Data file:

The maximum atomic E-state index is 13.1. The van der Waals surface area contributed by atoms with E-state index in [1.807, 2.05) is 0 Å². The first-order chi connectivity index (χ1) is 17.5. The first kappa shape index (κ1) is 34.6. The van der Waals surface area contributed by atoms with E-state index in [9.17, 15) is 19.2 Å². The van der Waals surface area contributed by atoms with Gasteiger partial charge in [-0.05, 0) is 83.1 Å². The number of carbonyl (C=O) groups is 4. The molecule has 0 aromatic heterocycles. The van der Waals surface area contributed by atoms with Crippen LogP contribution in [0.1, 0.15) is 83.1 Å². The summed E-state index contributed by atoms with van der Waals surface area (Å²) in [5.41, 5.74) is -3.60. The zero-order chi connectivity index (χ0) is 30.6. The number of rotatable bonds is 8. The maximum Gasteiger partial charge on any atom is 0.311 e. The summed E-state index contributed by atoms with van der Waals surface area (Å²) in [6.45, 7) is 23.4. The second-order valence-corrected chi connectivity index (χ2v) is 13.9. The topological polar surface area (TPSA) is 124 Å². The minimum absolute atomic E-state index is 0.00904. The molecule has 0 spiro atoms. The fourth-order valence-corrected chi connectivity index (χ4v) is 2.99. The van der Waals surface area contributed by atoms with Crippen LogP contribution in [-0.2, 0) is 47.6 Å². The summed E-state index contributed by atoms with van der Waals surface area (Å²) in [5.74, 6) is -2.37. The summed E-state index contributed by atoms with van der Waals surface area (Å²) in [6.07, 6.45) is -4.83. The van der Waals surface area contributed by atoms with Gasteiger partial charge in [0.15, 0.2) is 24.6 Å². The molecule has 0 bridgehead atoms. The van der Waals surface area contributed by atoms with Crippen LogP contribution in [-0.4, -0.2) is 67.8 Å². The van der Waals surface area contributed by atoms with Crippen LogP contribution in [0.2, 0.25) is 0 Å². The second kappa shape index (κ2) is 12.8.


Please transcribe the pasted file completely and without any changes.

The maximum atomic E-state index is 13.1. The van der Waals surface area contributed by atoms with E-state index in [1.807, 2.05) is 0 Å². The first-order chi connectivity index (χ1) is 17.5. The first kappa shape index (κ1) is 34.6. The van der Waals surface area contributed by atoms with E-state index in [9.17, 15) is 19.2 Å². The van der Waals surface area contributed by atoms with Gasteiger partial charge in [-0.05, 0) is 83.1 Å². The number of carbonyl (C=O) groups is 4. The molecule has 0 aromatic heterocycles. The van der Waals surface area contributed by atoms with Crippen LogP contribution in [0.1, 0.15) is 83.1 Å². The summed E-state index contributed by atoms with van der Waals surface area (Å²) in [5.41, 5.74) is -3.60. The zero-order chi connectivity index (χ0) is 30.6. The number of rotatable bonds is 8. The maximum Gasteiger partial charge on any atom is 0.311 e. The summed E-state index contributed by atoms with van der Waals surface area (Å²) in [6.45, 7) is 23.4. The second-order valence-corrected chi connectivity index (χ2v) is 13.9. The topological polar surface area (TPSA) is 124 Å². The minimum absolute atomic E-state index is 0.00904. The molecule has 0 spiro atoms. The fourth-order valence-corrected chi connectivity index (χ4v) is 2.99. The van der Waals surface area contributed by atoms with Crippen LogP contribution in [-0.2, 0) is 47.6 Å². The summed E-state index contributed by atoms with van der Waals surface area (Å²) in [5.74, 6) is -2.37. The summed E-state index contributed by atoms with van der Waals surface area (Å²) in [6.07, 6.45) is -4.83. The van der Waals surface area contributed by atoms with Gasteiger partial charge in [0.15, 0.2) is 24.6 Å². The molecule has 0 bridgehead atoms. The van der Waals surface area contributed by atoms with Crippen LogP contribution in [-0.4, -0.2) is 67.8 Å². The van der Waals surface area contributed by atoms with Crippen LogP contribution in [0.2, 0.25) is 0 Å². The second kappa shape index (κ2) is 12.8.